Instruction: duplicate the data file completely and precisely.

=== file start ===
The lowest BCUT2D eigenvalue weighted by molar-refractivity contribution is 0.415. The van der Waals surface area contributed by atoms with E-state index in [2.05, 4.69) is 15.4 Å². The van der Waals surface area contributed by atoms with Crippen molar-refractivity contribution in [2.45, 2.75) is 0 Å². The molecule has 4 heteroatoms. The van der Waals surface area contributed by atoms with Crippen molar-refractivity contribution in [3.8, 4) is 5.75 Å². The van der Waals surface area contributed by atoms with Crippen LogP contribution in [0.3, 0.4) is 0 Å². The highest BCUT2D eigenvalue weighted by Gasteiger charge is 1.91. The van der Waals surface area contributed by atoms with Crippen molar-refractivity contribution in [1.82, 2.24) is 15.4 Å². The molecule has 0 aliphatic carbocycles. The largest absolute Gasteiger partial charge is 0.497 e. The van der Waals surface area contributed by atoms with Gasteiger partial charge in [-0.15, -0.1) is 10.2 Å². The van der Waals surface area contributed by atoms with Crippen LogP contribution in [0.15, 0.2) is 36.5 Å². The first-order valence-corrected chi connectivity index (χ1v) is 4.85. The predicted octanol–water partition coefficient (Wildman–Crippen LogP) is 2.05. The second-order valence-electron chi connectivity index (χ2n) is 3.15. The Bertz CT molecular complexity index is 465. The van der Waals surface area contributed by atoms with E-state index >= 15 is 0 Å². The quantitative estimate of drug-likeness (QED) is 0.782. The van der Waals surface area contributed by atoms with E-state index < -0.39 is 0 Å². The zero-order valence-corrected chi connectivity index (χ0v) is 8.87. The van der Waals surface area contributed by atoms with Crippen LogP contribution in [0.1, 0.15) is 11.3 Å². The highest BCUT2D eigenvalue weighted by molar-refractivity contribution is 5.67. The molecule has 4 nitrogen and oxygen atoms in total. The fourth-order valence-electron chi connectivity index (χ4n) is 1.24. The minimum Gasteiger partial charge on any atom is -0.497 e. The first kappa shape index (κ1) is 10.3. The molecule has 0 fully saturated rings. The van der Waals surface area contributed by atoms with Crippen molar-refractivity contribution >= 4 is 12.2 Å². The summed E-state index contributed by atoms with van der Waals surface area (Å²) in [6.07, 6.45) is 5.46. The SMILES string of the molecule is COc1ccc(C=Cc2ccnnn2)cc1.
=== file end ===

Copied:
The lowest BCUT2D eigenvalue weighted by molar-refractivity contribution is 0.415. The van der Waals surface area contributed by atoms with E-state index in [2.05, 4.69) is 15.4 Å². The van der Waals surface area contributed by atoms with Crippen molar-refractivity contribution in [2.45, 2.75) is 0 Å². The molecule has 4 heteroatoms. The van der Waals surface area contributed by atoms with Crippen molar-refractivity contribution in [3.8, 4) is 5.75 Å². The van der Waals surface area contributed by atoms with Crippen LogP contribution in [0.3, 0.4) is 0 Å². The highest BCUT2D eigenvalue weighted by Gasteiger charge is 1.91. The van der Waals surface area contributed by atoms with Crippen molar-refractivity contribution in [1.82, 2.24) is 15.4 Å². The molecule has 0 aliphatic carbocycles. The largest absolute Gasteiger partial charge is 0.497 e. The van der Waals surface area contributed by atoms with Gasteiger partial charge in [-0.15, -0.1) is 10.2 Å². The van der Waals surface area contributed by atoms with Crippen LogP contribution in [0.15, 0.2) is 36.5 Å². The first-order valence-corrected chi connectivity index (χ1v) is 4.85. The predicted octanol–water partition coefficient (Wildman–Crippen LogP) is 2.05. The second-order valence-electron chi connectivity index (χ2n) is 3.15. The Bertz CT molecular complexity index is 465. The van der Waals surface area contributed by atoms with E-state index >= 15 is 0 Å². The quantitative estimate of drug-likeness (QED) is 0.782. The van der Waals surface area contributed by atoms with E-state index < -0.39 is 0 Å². The zero-order valence-corrected chi connectivity index (χ0v) is 8.87. The van der Waals surface area contributed by atoms with Crippen LogP contribution in [0.1, 0.15) is 11.3 Å². The highest BCUT2D eigenvalue weighted by molar-refractivity contribution is 5.67. The molecule has 4 nitrogen and oxygen atoms in total. The fourth-order valence-electron chi connectivity index (χ4n) is 1.24. The minimum Gasteiger partial charge on any atom is -0.497 e. The first kappa shape index (κ1) is 10.3. The molecule has 0 fully saturated rings. The van der Waals surface area contributed by atoms with Crippen molar-refractivity contribution >= 4 is 12.2 Å². The summed E-state index contributed by atoms with van der Waals surface area (Å²) in [6.07, 6.45) is 5.46. The SMILES string of the molecule is COc1ccc(C=Cc2ccnnn2)cc1.